Knock, knock. "Who's there?" The IRS

I wrote an article some time ago about the self-sovereignty of money with Bitcoin and other crypto assets. Related to that question is a question of financial privacy, which was one of the hallmark achievements of blockchain technology, and its application as the foundation of digital currencies.

In light of all of this, it’s worth acknowledging the recent news coming out of San Francisco:

Coinbase has been ordered to disclose the personal and financial details of 14,000 US based clients who have carried out crypto based transactions of more than $20,000 over the past several years to the IRS. Many critics and advocacy groups are calling this an egregious violation of the right to privacy, citing concerns over the scope of the court-order being too wide. It’s one thing to target specific individuals legitimately suspected of tax fraud; it’s quite another to request the personal information of thousands of individuals in a broad scope investigation aiming to find grounds to further investigate suspected incidents of tax evasion.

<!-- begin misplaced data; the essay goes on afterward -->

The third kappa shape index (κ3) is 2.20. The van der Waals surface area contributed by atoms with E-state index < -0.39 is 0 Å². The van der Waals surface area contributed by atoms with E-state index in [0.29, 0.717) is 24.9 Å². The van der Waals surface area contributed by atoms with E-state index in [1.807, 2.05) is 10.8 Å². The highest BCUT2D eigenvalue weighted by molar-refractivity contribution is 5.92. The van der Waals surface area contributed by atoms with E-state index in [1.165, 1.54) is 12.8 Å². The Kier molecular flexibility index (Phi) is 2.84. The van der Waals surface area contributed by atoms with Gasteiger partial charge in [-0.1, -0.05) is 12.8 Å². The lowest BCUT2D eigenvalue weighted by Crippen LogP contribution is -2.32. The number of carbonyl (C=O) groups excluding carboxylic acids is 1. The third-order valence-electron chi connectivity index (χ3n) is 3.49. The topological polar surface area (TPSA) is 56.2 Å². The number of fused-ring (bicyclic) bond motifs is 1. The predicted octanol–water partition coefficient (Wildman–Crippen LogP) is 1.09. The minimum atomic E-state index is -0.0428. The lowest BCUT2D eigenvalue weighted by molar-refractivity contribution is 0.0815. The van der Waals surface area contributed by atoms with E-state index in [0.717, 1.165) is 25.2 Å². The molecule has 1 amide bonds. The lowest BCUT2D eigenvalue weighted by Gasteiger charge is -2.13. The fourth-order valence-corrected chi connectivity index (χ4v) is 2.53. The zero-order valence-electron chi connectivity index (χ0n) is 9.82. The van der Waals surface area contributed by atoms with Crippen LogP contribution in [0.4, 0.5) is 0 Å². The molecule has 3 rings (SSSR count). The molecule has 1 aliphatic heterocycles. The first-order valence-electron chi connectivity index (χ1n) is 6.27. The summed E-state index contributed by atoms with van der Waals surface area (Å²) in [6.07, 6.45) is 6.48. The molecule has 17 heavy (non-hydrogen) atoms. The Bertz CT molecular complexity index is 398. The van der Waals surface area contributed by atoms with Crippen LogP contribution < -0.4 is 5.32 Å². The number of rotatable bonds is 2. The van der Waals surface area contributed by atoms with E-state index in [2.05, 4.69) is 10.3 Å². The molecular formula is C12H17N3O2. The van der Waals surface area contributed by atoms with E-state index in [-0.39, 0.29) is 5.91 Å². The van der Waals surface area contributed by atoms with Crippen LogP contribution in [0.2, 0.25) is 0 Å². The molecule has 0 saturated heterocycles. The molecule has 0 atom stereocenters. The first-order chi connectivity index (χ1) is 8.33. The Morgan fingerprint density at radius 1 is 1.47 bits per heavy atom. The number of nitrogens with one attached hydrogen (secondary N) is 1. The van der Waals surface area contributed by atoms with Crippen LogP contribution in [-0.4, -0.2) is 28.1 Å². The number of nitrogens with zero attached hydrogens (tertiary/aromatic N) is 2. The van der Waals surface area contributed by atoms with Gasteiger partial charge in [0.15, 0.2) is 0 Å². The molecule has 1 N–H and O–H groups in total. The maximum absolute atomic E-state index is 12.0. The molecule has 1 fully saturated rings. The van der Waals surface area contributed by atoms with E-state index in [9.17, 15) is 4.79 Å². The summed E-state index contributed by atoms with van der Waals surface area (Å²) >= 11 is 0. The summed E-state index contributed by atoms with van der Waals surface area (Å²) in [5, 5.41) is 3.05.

This news reminds of of two important lessons:

  1. The American government is serious about it’s tax money and is fully prepared to walk the fine line of investigative practices turning into notable breaches of privacy.

  2. The companies we use as an easy shortcut into the world of crypto are not immune to the jurisdiction of centralized authorities and should not be trusted as such.

As digital currencies, and the companies built upon them, become more mainstream, governments will continue to perk up and seek to control the outcome and use of the industry. While this certainly isn’t an altogether negative development, it will be interesting to see how the principles of financial sovereignty and privacy might slowly erode in the new regulatory environment.

Comments of questions? Leave them below!